It's possible to protect a single file from being erased or changed by highlighting the file on the Desktop, then choosing Show Info from the File menu. Click on Read Only, then OK. This file is now protected. To unprotect it, choose Read/ Write from the Show Info menu.
Can my disk drive read disks from other computers?
The Atari ST drive can read 3 1/2-inch disks formatted on IBM PCs and compatibles. The Macintosh and Amiga disks use different formats, however, so the ST cannot read them. If you have the appropriate emulator, however, you can read and run programs from other computers.
My drive won't read disks from my friend's ST.
Either your drive or your friend's drive is spinning at the wrong speed. ST drives should spin at a rate of 300 rpm. If a disk is formatted at a slower or faster speed, a drive operating at the correct speed may not read it, and vice versa.
An easy way to determine if your drive is working at the correct speed is to load programs from a commercially-produced disk. If your drive has problems loading programs from such disks, which are always produced at 300 rpm, but has no problem with disks formatted on your computer, then you need to take your drive to your dealer to have its speed adjusted. There are public-domain programs available for testing drive speed, too. Check with your user group.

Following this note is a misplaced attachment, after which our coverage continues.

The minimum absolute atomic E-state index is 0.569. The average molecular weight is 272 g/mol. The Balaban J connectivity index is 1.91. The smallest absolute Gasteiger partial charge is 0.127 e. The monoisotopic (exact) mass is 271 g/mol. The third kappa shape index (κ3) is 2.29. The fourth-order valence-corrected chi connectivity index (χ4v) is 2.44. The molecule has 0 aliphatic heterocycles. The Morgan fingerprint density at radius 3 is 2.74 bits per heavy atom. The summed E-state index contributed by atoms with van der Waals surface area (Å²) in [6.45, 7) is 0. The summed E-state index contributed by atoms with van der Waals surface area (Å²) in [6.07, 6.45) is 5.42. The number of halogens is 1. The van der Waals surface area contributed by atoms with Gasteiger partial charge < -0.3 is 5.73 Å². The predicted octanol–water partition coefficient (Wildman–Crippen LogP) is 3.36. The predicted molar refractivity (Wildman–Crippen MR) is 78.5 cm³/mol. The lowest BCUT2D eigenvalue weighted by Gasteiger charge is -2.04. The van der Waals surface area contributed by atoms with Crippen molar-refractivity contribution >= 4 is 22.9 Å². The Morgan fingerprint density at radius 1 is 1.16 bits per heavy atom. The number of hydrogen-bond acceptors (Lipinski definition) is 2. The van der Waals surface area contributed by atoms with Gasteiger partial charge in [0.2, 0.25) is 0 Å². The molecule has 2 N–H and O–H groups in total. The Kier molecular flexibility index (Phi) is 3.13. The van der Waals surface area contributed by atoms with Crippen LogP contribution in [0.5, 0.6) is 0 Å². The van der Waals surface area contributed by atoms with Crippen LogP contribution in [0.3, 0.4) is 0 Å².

What, exactly, is the difference between a single-sided and double-sided drive?
Very simply, a single-sided drive only has one read-write head, and it can access only one side of a disk placed inside it. Such a drive can format a disk so that it can hold 357376 bytes of information (using the standard Desktop formatter.) A double-sided drive has two read-write heads, one that can access each side of a disk. A double-sided disk can hold 726016 bytes of data. Single-sided drives cannot read double-sided disks, but double-sided drives can read single-sided disks.
What kind of drive do I have?
You can tell if you have a double-sided drive by attempting to format a disk double-sided. A double-sided drive will be able to format the disk, but a single-sided drive will whir for a while, then an error message will appear on the screen saying "An error has occurred during Format. . ." . This happens because the ST attempts to access a non-existent read-write head.
Suggested Retail Price
Read Speed (Seconds)
Write & Verify Speed
Dimensions In Inches